A draft National Health policy was notified in February 2015 to address the country’s deplorable state of public health by the Central government and was put up for public discussion. The main focus of the draft was to step up government spending on healthcare infrastructure and public health services in rural and urban areas of the country. It was proposed in the draft to raise the target of public health expenditure to 2.5 per cent from the present 1.04 per cent of GDP. It also noted that 40 per cent of this would need to come from Central government and the rest from the state governments. As per the draft Policy, 70 per cent of the funds would be spent for primary health care, 20 per cent on secondary health care and 10 per cent on tertiary health care. States would be encouraged through performance based incentives to ensure that at least 8 per cent of their annual budgets are spent to providing health services. And for meeting strategic gaps in the supply that public health infrastructure cannot provide, the Central government may initiate measures to procure specific services from the private healthcare providers under a regulatory network. This new initiative on the health front comes from the government after 15 years when the last health policy was notified.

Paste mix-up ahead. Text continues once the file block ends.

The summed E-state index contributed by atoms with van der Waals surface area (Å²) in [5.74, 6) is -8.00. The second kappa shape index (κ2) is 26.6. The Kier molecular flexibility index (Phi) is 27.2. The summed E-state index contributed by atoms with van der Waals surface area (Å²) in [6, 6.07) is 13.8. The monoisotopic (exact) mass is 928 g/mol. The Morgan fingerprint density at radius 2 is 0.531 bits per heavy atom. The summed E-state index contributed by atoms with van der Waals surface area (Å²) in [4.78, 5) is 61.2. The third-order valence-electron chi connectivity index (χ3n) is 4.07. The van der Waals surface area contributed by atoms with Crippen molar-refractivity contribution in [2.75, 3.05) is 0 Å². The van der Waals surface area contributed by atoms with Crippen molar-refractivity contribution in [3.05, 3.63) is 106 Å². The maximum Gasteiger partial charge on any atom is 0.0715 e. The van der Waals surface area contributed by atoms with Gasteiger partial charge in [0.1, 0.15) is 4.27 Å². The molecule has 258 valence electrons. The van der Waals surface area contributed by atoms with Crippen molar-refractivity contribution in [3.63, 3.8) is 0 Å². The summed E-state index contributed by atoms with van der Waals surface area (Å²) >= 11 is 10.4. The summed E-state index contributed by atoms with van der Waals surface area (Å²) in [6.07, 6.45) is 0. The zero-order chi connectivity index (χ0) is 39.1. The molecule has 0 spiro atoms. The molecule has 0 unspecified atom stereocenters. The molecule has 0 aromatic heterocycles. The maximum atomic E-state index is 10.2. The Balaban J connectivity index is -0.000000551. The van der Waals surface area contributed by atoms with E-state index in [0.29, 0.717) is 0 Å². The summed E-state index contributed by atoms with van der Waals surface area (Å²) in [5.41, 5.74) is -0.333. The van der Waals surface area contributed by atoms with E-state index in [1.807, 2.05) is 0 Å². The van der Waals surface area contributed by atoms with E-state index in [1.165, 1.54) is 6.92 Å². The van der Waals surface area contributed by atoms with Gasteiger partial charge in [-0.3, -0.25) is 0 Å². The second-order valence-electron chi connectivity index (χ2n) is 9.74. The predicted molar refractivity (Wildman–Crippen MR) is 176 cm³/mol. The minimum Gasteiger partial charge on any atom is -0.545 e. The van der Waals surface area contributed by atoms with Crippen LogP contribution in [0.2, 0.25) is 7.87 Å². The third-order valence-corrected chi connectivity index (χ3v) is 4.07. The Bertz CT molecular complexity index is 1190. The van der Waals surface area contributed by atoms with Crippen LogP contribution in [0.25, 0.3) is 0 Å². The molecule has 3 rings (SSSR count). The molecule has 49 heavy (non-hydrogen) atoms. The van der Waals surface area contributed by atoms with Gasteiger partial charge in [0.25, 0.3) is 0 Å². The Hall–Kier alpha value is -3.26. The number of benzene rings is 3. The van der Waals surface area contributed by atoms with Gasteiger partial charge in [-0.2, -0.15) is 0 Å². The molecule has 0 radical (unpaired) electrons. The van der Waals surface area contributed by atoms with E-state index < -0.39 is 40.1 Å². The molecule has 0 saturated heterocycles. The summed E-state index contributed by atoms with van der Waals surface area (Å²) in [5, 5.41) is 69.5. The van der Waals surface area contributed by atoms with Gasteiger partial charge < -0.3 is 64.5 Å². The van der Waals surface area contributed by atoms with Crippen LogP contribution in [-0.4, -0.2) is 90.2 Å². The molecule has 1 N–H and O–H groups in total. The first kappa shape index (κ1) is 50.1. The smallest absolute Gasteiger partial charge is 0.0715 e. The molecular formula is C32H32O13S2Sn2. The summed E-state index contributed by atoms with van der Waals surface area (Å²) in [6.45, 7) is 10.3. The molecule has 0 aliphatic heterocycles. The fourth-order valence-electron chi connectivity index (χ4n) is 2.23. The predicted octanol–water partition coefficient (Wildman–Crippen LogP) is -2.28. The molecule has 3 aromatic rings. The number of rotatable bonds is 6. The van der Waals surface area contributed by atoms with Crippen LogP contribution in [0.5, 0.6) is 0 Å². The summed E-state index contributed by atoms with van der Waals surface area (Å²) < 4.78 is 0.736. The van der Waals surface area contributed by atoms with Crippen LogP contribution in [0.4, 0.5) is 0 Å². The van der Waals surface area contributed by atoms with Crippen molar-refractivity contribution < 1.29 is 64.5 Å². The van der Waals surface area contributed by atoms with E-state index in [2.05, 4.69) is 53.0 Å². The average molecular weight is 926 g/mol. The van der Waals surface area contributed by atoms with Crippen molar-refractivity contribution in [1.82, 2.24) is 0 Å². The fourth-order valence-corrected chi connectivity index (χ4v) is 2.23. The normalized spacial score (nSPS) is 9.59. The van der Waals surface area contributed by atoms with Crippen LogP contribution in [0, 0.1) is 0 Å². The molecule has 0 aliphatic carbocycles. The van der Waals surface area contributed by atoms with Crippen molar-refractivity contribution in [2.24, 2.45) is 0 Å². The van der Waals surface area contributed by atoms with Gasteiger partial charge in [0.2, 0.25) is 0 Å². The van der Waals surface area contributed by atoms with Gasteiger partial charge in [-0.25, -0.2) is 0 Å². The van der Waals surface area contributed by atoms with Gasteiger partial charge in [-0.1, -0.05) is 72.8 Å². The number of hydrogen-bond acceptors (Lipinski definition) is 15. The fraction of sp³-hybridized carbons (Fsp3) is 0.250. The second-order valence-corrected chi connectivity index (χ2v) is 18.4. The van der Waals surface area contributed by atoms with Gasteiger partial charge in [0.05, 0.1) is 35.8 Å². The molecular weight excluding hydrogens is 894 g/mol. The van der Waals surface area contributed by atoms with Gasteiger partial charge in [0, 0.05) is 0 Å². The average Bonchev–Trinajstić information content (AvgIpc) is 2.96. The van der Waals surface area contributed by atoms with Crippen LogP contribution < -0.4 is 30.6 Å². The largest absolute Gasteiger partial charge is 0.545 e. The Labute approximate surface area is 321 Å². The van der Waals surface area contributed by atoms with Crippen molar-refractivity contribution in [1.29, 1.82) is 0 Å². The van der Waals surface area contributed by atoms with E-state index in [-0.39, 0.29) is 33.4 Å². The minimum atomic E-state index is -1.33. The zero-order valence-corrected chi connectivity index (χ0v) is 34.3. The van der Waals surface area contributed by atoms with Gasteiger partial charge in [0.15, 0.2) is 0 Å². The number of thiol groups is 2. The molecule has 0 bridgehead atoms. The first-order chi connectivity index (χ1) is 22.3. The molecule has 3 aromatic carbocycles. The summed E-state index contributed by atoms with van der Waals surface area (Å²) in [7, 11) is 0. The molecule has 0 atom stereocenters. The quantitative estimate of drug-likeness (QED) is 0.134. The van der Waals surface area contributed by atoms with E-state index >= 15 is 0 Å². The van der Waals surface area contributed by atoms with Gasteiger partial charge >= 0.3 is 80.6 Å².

Public health has been a neglected area in India for a long time with health infrastructure in most of the states remaining underdeveloped because of poor planning and inadequate fund allocation. Even after 69 years of independence, country’s spending on public health remains very low compared to spending on health by several other developing countries. The net result of this government failure is reflected in the current disease profile of the country showing a dangerous spurt in lifestyle diseases and re emergence of two of the deadly infectious diseases like TB and malaria. Such a trend needs to be arrested considering millions of poor people becoming victims of these diseases. Responsibility for the failure to attain even minimum levels of public health expenditure remains largely on the state governments. Allocation of funds for healthcare by the state governments and poor utilization of the allocated funds is the prime reason for this state of affairs. Records show that many northern states have failed miserably in establishing adequate number of primary health centers, district hospitals and running them effectively all these years. What is surprising is the fact that state governments have not given adequate attention in running at least the PHCs with qualified medical staff and essential medicines. Now, a detailed road map has been provided in the new policy for the implementation of its objectives on a phased manner. Specific quantified targets too have been proposed under the policy to measure achievements. The parameters have been set for countrywide health status, performance of public health facilities, the financial plans and other deliverables under the policy. A key proposal in the draft policy is the provision for providing essential generic drugs and diagnostics free of cost at all PHCs. At the tertiary care level too, patients in geriatric and chronic care segments are expected to get most drugs and diagnostics either free or subsidised rates. Now to bring this badly needed reform in the healthcare sector, the Centre has to speed up and implement policy with active support of the all the state governments. The nation already lost a lot of time deliberating the draft policy with the stakeholders.